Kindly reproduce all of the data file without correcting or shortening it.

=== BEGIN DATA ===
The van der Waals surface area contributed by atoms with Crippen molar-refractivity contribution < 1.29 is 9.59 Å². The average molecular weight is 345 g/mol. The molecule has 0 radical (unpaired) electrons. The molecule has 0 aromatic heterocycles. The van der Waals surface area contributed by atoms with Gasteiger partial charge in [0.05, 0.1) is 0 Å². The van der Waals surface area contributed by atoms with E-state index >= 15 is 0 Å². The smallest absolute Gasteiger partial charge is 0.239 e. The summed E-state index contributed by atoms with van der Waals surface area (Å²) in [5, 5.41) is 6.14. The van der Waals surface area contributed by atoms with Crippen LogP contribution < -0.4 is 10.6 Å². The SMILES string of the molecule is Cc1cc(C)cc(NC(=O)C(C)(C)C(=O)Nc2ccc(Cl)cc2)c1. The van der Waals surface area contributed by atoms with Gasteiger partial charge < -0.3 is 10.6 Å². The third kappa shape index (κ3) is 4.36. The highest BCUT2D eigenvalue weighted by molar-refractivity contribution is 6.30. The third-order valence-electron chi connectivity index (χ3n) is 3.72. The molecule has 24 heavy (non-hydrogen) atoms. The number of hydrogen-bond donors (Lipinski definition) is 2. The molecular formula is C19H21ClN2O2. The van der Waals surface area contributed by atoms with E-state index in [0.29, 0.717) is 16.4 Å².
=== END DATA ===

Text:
The van der Waals surface area contributed by atoms with Crippen molar-refractivity contribution < 1.29 is 9.59 Å². The average molecular weight is 345 g/mol. The molecule has 0 radical (unpaired) electrons. The molecule has 0 aromatic heterocycles. The van der Waals surface area contributed by atoms with Gasteiger partial charge in [0.05, 0.1) is 0 Å². The van der Waals surface area contributed by atoms with E-state index >= 15 is 0 Å². The smallest absolute Gasteiger partial charge is 0.239 e. The summed E-state index contributed by atoms with van der Waals surface area (Å²) in [5, 5.41) is 6.14. The van der Waals surface area contributed by atoms with Crippen LogP contribution < -0.4 is 10.6 Å². The SMILES string of the molecule is Cc1cc(C)cc(NC(=O)C(C)(C)C(=O)Nc2ccc(Cl)cc2)c1. The van der Waals surface area contributed by atoms with Gasteiger partial charge < -0.3 is 10.6 Å². The third kappa shape index (κ3) is 4.36. The highest BCUT2D eigenvalue weighted by molar-refractivity contribution is 6.30. The third-order valence-electron chi connectivity index (χ3n) is 3.72. The molecule has 24 heavy (non-hydrogen) atoms. The number of hydrogen-bond donors (Lipinski definition) is 2. The molecular formula is C19H21ClN2O2. The van der Waals surface area contributed by atoms with E-state index in [0.29, 0.717) is 16.4 Å².